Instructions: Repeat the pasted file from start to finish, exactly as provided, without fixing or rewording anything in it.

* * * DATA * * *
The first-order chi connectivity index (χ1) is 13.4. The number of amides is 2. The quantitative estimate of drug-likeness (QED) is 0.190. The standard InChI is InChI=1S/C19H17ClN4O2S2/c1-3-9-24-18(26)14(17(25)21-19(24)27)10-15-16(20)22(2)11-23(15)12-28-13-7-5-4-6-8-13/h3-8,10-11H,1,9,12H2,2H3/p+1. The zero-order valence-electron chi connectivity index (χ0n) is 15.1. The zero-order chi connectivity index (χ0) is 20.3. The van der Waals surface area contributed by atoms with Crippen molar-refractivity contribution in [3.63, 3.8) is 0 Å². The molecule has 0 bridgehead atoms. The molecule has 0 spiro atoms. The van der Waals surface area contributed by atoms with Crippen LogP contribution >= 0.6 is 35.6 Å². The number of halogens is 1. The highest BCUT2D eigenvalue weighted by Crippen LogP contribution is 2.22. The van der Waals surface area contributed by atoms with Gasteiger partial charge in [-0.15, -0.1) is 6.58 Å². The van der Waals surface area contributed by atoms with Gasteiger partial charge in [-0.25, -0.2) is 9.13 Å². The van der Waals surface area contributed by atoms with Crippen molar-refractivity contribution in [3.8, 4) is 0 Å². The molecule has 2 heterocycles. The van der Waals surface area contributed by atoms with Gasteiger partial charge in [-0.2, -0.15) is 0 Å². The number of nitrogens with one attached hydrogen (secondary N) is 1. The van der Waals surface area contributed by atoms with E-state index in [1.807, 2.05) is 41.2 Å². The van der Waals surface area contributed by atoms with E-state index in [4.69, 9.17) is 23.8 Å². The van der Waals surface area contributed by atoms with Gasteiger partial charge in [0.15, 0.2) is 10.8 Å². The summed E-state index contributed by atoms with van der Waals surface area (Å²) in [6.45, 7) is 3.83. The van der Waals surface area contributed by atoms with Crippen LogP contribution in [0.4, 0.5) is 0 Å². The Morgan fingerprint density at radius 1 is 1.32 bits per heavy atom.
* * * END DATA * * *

The first-order chi connectivity index (χ1) is 13.4. The number of amides is 2. The quantitative estimate of drug-likeness (QED) is 0.190. The standard InChI is InChI=1S/C19H17ClN4O2S2/c1-3-9-24-18(26)14(17(25)21-19(24)27)10-15-16(20)22(2)11-23(15)12-28-13-7-5-4-6-8-13/h3-8,10-11H,1,9,12H2,2H3/p+1. The zero-order valence-electron chi connectivity index (χ0n) is 15.1. The zero-order chi connectivity index (χ0) is 20.3. The van der Waals surface area contributed by atoms with Crippen molar-refractivity contribution in [3.63, 3.8) is 0 Å². The molecule has 0 bridgehead atoms. The molecule has 0 spiro atoms. The van der Waals surface area contributed by atoms with Crippen LogP contribution >= 0.6 is 35.6 Å². The number of halogens is 1. The highest BCUT2D eigenvalue weighted by Crippen LogP contribution is 2.22. The van der Waals surface area contributed by atoms with Gasteiger partial charge in [-0.15, -0.1) is 6.58 Å². The van der Waals surface area contributed by atoms with Gasteiger partial charge in [-0.25, -0.2) is 9.13 Å². The van der Waals surface area contributed by atoms with Crippen molar-refractivity contribution in [3.8, 4) is 0 Å². The molecule has 2 heterocycles. The van der Waals surface area contributed by atoms with Gasteiger partial charge in [-0.2, -0.15) is 0 Å². The number of nitrogens with one attached hydrogen (secondary N) is 1. The van der Waals surface area contributed by atoms with E-state index in [1.807, 2.05) is 41.2 Å². The van der Waals surface area contributed by atoms with E-state index in [4.69, 9.17) is 23.8 Å². The van der Waals surface area contributed by atoms with Gasteiger partial charge in [0.15, 0.2) is 10.8 Å². The summed E-state index contributed by atoms with van der Waals surface area (Å²) in [6.45, 7) is 3.83. The van der Waals surface area contributed by atoms with Crippen LogP contribution in [0.4, 0.5) is 0 Å². The Morgan fingerprint density at radius 1 is 1.32 bits per heavy atom.